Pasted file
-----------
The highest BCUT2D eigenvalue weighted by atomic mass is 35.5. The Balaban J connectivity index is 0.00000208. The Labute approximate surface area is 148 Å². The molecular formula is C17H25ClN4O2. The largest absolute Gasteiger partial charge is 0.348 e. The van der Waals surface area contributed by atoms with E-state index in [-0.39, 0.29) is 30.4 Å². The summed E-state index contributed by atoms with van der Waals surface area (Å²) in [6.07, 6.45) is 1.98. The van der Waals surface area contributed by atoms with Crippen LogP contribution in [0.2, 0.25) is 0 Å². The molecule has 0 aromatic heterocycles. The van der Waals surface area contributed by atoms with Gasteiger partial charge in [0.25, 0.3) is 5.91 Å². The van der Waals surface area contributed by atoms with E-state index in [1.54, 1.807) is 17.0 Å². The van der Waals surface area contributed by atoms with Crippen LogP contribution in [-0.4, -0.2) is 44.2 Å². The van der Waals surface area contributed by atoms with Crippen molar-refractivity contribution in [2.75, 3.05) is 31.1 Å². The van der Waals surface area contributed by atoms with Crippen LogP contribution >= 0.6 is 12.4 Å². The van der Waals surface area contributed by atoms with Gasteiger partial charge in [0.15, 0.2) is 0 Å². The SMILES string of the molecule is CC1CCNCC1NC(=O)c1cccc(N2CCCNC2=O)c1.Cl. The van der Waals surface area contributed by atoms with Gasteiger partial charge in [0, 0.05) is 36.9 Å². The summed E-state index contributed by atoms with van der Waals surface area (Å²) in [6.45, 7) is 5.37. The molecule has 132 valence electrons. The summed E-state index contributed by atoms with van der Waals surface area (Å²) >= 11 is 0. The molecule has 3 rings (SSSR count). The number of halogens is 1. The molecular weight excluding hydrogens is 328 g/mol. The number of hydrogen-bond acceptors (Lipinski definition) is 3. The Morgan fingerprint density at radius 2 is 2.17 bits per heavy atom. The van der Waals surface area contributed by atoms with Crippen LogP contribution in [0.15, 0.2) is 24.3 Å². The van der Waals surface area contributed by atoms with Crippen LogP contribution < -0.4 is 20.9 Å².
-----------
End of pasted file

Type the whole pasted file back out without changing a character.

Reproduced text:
The highest BCUT2D eigenvalue weighted by atomic mass is 35.5. The Balaban J connectivity index is 0.00000208. The Labute approximate surface area is 148 Å². The molecular formula is C17H25ClN4O2. The largest absolute Gasteiger partial charge is 0.348 e. The van der Waals surface area contributed by atoms with E-state index in [-0.39, 0.29) is 30.4 Å². The summed E-state index contributed by atoms with van der Waals surface area (Å²) in [6.07, 6.45) is 1.98. The van der Waals surface area contributed by atoms with Crippen LogP contribution in [0.2, 0.25) is 0 Å². The molecule has 0 aromatic heterocycles. The van der Waals surface area contributed by atoms with Gasteiger partial charge in [0.25, 0.3) is 5.91 Å². The van der Waals surface area contributed by atoms with E-state index in [1.54, 1.807) is 17.0 Å². The van der Waals surface area contributed by atoms with Crippen LogP contribution in [-0.4, -0.2) is 44.2 Å². The van der Waals surface area contributed by atoms with Crippen molar-refractivity contribution in [2.75, 3.05) is 31.1 Å². The van der Waals surface area contributed by atoms with Crippen LogP contribution >= 0.6 is 12.4 Å². The van der Waals surface area contributed by atoms with Gasteiger partial charge in [0.15, 0.2) is 0 Å². The SMILES string of the molecule is CC1CCNCC1NC(=O)c1cccc(N2CCCNC2=O)c1.Cl. The van der Waals surface area contributed by atoms with Gasteiger partial charge in [0, 0.05) is 36.9 Å². The summed E-state index contributed by atoms with van der Waals surface area (Å²) in [6.45, 7) is 5.37. The molecule has 132 valence electrons. The summed E-state index contributed by atoms with van der Waals surface area (Å²) >= 11 is 0. The molecule has 3 rings (SSSR count). The number of halogens is 1. The molecular weight excluding hydrogens is 328 g/mol. The number of hydrogen-bond acceptors (Lipinski definition) is 3. The Morgan fingerprint density at radius 2 is 2.17 bits per heavy atom. The van der Waals surface area contributed by atoms with Crippen LogP contribution in [0.15, 0.2) is 24.3 Å². The van der Waals surface area contributed by atoms with Crippen LogP contribution < -0.4 is 20.9 Å².